In Linux, standard streams are channels that ensure a command can receive input and also present its output.
The input stream, known as the standard input (stdin), is responsible for feeding the command its input data. On the other hand, there are two output streams: standard output (stdout) and standard error (stderr). A command writes its output to the stdout stream while it writes the error messages to the stderr stream. It’s important to note that stdout and stderr are independent of one another despite both of them being output streams.
In this tutorial, we’ll focus on the standard error and how to store its data in a Linux variable.
2. Redirecting stderr
Before we proceed, we need to remember Linux treats everything as a file, including the standard streams.
- 0 – standard input
- 1 – standard output
- 2 – standard error
In particular, when we execute a command, the file descriptor 2 (stderr) receives the error messages while the file descriptor 1 (stdout) receives the non-error output. Moreover, the terminal usually displays the data from both output streams:
$ ls baeldung Desktop ls: cannot access 'baeldung': No such file or directory Desktop: article.txt history.txt project.pdf test.sh baeldung.txt 'PROGRAMMING PROJECTS' PYTHON
Above, we’re trying to list all directories or files in both the baeldung and Desktop directories. Since baeldung doesn’t exist, we get an error message; since Desktop exists, we get a successful list output.
Next, for clarity, let’s redirect the error message to a file named error.txt. For this, we’ll use the redirecting symbol (>):
$ ls baeldung Desktop 2>errors.txt Desktop: article.txt history.txt project.pdf test.sh baeldung.txt 'PROGRAMMING PROJECTS' PYTHON
From the example above, the error message is missing from the terminal results:
$ cat errors.txt ls: cannot access 'baeldung': No such file or directory
Consequently, when we view the errors.txt file using the cat command, we see that its content is the exact error message that was previously displayed in our terminal.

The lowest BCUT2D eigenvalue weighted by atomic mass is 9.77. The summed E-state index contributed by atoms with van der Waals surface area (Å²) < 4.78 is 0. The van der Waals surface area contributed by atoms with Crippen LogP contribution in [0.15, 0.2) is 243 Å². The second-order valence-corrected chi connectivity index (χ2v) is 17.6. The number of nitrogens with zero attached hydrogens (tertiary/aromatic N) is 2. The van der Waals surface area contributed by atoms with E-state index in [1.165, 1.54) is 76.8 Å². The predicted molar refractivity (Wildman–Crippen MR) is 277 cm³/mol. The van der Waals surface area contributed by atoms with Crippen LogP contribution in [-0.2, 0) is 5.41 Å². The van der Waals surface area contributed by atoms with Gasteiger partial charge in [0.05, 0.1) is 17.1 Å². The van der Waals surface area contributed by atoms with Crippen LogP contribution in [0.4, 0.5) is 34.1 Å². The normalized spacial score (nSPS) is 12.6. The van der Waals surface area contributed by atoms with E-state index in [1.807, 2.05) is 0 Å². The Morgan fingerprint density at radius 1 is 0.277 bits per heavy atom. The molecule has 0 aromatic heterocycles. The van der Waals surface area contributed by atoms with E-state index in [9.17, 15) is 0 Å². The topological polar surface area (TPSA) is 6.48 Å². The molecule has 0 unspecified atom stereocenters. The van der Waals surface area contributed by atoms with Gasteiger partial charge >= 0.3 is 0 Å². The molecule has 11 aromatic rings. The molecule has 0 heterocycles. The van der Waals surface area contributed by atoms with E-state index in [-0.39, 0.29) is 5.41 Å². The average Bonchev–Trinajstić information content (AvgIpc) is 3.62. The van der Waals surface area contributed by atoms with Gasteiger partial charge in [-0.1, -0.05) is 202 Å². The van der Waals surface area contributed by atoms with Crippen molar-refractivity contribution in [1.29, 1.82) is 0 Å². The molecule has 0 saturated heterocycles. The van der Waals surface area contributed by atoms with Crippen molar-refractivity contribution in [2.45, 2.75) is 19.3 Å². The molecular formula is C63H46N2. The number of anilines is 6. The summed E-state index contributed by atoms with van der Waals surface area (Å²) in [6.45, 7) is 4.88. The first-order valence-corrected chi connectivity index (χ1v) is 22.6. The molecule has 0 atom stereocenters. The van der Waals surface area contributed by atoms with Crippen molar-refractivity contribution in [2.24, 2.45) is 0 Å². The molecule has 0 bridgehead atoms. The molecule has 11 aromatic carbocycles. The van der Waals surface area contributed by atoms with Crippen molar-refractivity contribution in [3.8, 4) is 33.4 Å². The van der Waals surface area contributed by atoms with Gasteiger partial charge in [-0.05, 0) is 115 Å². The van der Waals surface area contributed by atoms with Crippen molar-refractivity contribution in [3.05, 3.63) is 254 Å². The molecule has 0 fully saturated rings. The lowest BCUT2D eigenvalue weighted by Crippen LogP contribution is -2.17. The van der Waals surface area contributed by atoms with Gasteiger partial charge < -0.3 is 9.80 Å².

Let’s now look at command substitution to store the stderr in a Linux variable.
3. Command Substitution to Store stderr in a Linux Variable
Command substitution ($()) ensures that we can execute a command and then save the output to a variable.
First, let’s implement command substitution with the same command we used in the previous section:
$ ERROR=$(ls baeldung Desktop) ls: cannot access 'baeldung': No such file or directory
In this example, we’re trying to store the output from our command to the $ERROR variable. As a result, the error message is displayed in the terminal while the output is not. This happens because command substitution works with only the standard output. Thus, only the stdout was stored in the variable.
Now, when we use the echo command to print out the contents stored in our variable, we get the non-error output:
$ echo $ERROR Desktop: article.txt baeldung.txt history.txt PROGRAMMING PROJECTS project.pdf PYTHON test.sh
Next, let’s redirect the stderr to the stdout:
$ ERROR=$(ls baeldung Desktop 2>&1)
Above, we’re instructing the shell, with (2>&1), to redirect the standard error (2) to the same place as the standard output (1):
$ echo $ERROR ls: cannot access 'baeldung': No such file or directory Desktop: article.txt baeldung.txt history.txt PROGRAMMING PROJECTS project.pdf PYTHON test.sh
As a result, our variable now stores both output streams.
Finally, let’s discard the standard output to only remain with the stderr:
$ ERROR=$(ls baeldung Desktop 2>&1 > /dev/null)
For the above to be possible, we redirect the stdout to /dev/null, a null device file in Linux that buries any data sent to it:
$ echo $ERROR ls: cannot access 'baeldung': No such file or directory
As we conclude this section, we see that the error message is now stored successfully in our $ERROR variable.
In this article, we detailed the basics of redirecting stderr and implemented this knowledge with command substitution to store stderr in a Linux variable.